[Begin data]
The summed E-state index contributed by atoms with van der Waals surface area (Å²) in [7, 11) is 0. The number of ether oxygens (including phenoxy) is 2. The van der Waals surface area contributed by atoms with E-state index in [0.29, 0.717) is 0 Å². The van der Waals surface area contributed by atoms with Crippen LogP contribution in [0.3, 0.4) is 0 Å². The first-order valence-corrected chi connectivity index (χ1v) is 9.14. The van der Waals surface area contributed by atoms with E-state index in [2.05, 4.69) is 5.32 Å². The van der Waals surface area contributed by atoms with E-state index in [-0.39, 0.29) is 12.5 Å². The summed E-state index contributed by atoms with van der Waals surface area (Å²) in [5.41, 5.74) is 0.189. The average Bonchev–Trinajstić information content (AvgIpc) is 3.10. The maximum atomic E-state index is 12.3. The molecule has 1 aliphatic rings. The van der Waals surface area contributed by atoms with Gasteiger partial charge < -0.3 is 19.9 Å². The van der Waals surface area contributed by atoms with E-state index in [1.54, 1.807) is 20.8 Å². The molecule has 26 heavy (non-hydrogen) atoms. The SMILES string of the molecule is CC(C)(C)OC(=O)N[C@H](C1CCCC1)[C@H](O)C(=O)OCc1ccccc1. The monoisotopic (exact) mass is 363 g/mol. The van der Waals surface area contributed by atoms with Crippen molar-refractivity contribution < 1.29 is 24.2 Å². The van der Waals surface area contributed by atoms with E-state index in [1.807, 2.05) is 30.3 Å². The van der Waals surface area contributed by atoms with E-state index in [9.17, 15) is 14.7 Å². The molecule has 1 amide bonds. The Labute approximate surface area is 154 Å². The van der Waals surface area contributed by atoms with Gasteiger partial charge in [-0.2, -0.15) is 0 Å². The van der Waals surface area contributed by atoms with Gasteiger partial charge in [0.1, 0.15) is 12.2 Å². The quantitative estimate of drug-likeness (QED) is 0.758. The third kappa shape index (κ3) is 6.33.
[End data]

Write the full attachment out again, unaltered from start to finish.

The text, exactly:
The summed E-state index contributed by atoms with van der Waals surface area (Å²) in [7, 11) is 0. The number of ether oxygens (including phenoxy) is 2. The van der Waals surface area contributed by atoms with E-state index in [0.29, 0.717) is 0 Å². The van der Waals surface area contributed by atoms with Crippen LogP contribution in [0.3, 0.4) is 0 Å². The first-order valence-corrected chi connectivity index (χ1v) is 9.14. The van der Waals surface area contributed by atoms with E-state index in [2.05, 4.69) is 5.32 Å². The van der Waals surface area contributed by atoms with E-state index in [-0.39, 0.29) is 12.5 Å². The summed E-state index contributed by atoms with van der Waals surface area (Å²) in [5.41, 5.74) is 0.189. The average Bonchev–Trinajstić information content (AvgIpc) is 3.10. The maximum atomic E-state index is 12.3. The molecule has 1 aliphatic rings. The van der Waals surface area contributed by atoms with Gasteiger partial charge < -0.3 is 19.9 Å². The van der Waals surface area contributed by atoms with E-state index in [1.54, 1.807) is 20.8 Å². The molecule has 26 heavy (non-hydrogen) atoms. The SMILES string of the molecule is CC(C)(C)OC(=O)N[C@H](C1CCCC1)[C@H](O)C(=O)OCc1ccccc1. The monoisotopic (exact) mass is 363 g/mol. The van der Waals surface area contributed by atoms with Crippen molar-refractivity contribution < 1.29 is 24.2 Å². The van der Waals surface area contributed by atoms with E-state index in [1.807, 2.05) is 30.3 Å². The van der Waals surface area contributed by atoms with E-state index in [9.17, 15) is 14.7 Å². The molecule has 1 amide bonds. The Labute approximate surface area is 154 Å². The van der Waals surface area contributed by atoms with Gasteiger partial charge in [-0.2, -0.15) is 0 Å². The van der Waals surface area contributed by atoms with Gasteiger partial charge in [0.1, 0.15) is 12.2 Å². The quantitative estimate of drug-likeness (QED) is 0.758. The third kappa shape index (κ3) is 6.33.